“Anything,” he answered. “Any anger, any hope, any fear, any joy, any request, any word that comes from the depth of Being addressed by Being itself – or, perhaps, nothing, no complaint, no request, no entreaty, no thanksgiving, no praise, no blame, no pretense of knowing or of not knowing.

“Simply be in the intimate presence of mystery – unashamed – unadorned – unafraid.”

I like my memories. I like all the pictures I’ve taken, and the reminiscing they spark. But what I value more are the ways in which they get me to understand my life and my place in the world, giving me direction for the future.

The pictures of children in my congregations remind me to live up to their expectations of me. The pictures of elders who’ve passed on remind me to be part of the complex web of their existence, and to continue their legacies as they worked for justice.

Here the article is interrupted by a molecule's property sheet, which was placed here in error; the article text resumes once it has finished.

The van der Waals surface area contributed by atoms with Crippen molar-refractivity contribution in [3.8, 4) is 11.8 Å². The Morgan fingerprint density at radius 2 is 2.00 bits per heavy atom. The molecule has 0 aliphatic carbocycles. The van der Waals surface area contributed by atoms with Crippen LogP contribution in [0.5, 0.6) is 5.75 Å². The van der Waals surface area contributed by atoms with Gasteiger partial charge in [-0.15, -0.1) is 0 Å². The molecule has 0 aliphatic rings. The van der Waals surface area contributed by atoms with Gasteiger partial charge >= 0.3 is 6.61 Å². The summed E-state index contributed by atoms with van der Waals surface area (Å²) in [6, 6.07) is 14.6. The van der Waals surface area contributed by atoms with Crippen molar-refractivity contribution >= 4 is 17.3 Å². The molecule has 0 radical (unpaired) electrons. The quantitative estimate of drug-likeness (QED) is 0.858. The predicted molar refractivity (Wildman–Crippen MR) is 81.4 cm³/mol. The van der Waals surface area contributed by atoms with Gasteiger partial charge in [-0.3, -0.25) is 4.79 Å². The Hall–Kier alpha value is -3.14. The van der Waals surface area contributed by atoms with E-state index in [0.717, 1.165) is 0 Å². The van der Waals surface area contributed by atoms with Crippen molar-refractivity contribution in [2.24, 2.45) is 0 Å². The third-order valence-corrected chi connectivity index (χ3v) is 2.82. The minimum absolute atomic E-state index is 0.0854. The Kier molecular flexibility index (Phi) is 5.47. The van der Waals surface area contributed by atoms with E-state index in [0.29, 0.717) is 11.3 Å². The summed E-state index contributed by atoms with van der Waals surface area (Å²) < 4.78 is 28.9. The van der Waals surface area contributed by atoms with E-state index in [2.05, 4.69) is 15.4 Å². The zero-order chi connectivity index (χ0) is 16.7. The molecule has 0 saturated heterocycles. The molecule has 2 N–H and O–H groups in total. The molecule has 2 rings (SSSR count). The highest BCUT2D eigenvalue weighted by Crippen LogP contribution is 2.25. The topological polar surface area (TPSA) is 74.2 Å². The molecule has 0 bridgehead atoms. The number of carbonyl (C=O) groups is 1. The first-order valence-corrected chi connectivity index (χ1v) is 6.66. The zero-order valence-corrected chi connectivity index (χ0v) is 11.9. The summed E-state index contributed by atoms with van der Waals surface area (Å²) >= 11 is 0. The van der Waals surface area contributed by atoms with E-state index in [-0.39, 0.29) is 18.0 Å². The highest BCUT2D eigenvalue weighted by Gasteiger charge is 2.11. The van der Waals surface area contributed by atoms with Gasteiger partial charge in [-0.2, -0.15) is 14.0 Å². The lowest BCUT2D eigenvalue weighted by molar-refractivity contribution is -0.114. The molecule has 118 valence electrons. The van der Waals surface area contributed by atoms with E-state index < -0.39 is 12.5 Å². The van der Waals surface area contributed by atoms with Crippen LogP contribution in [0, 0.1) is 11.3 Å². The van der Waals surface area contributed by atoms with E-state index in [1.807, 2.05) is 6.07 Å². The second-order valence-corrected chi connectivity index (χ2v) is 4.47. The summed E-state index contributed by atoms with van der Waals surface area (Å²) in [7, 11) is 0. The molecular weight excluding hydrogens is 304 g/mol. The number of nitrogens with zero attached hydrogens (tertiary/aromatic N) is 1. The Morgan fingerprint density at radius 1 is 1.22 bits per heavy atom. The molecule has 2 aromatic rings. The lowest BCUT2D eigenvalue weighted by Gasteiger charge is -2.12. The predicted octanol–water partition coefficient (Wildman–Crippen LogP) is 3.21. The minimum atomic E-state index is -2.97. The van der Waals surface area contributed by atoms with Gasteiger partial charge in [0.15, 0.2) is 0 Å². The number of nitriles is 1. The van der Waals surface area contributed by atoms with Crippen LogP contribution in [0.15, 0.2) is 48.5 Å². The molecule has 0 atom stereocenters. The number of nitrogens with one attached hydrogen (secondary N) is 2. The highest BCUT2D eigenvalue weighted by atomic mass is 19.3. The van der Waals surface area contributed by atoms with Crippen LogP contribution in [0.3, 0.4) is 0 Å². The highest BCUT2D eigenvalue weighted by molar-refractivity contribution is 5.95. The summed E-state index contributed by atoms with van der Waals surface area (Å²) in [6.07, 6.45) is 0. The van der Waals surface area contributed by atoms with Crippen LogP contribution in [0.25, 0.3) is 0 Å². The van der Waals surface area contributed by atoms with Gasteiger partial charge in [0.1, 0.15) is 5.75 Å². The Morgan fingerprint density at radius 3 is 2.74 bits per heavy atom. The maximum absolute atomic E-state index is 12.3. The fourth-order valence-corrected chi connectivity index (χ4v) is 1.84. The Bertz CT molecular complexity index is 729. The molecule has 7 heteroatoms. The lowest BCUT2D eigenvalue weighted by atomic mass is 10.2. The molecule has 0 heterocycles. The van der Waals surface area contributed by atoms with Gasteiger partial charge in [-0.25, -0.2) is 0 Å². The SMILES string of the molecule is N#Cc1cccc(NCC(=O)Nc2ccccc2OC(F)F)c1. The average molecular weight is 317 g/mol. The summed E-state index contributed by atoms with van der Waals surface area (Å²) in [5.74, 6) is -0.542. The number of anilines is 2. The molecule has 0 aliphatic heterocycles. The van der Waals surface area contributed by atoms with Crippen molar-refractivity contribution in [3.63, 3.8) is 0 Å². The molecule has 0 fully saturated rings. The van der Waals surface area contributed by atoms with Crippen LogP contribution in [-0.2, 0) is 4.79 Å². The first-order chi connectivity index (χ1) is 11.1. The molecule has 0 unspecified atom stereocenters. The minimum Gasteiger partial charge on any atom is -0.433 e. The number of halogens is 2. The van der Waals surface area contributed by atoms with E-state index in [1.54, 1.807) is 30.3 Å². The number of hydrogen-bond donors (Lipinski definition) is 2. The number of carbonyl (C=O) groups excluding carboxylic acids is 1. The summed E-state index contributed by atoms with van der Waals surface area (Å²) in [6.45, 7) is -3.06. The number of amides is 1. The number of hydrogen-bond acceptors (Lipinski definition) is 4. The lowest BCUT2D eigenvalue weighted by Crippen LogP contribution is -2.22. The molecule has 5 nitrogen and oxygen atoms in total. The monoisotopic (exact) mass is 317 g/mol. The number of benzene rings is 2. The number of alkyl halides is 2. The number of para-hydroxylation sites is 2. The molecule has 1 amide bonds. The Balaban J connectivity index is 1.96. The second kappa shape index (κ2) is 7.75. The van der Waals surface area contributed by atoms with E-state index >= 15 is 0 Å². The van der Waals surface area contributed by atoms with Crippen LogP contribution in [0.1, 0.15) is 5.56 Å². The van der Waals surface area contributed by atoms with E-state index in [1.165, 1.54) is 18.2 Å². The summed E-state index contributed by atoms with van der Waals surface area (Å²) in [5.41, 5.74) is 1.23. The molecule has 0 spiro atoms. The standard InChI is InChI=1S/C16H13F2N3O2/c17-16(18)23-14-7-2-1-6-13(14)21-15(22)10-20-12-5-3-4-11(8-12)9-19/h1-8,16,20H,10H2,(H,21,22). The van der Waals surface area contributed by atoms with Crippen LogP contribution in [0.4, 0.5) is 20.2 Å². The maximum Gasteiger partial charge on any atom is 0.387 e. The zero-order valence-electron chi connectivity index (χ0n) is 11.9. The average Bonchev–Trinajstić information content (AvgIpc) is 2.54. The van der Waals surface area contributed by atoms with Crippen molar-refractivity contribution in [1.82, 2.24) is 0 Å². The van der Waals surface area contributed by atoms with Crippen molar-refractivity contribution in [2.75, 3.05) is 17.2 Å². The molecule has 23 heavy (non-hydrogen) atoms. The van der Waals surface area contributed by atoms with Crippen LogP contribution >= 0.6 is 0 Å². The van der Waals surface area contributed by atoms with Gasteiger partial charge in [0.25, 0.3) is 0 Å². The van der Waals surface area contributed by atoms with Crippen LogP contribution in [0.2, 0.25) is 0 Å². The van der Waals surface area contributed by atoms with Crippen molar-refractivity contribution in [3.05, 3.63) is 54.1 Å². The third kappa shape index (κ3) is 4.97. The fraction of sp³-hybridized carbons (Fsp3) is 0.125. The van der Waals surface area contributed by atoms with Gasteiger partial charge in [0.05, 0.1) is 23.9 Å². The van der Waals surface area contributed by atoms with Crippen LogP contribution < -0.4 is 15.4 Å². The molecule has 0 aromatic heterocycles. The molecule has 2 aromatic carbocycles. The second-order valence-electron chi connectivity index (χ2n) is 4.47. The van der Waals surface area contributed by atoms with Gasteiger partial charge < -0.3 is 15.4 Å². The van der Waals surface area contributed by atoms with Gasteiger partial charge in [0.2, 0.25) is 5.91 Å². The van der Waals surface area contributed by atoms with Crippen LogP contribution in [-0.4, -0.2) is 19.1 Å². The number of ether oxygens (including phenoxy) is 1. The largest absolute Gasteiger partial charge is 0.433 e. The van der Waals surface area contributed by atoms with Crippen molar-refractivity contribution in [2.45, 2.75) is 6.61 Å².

The pictures remind me make art as an act of restoration and of community building.

The pictures – every single one of them, but especially the ones in which I’m wearing that yellow clerical shirt as an act of public witness to injustice – remind me that every single moment of every single day I have a sacred responsibility for every person in my life – a duty to the whole world – that I can’t ignore.

Those pictures remind me of my commitments, and the incredible views I can get from the top of Mount Maslow, if climb to the top beyond getting affirmation from others.

Those pictures remind me to be unashamed, unadorned, unafraid of the mystery, to climb up to see it.

But I still prefer to think of Joe and myself being the only men with Anne Lamott that day.

Benediction (Bree)
“The Opening of Eyes,” by David Whyte
Life is no passing memory of what has been
nor the remaining pages in a great book
waiting to be read.
It is the opening of eyes long closed…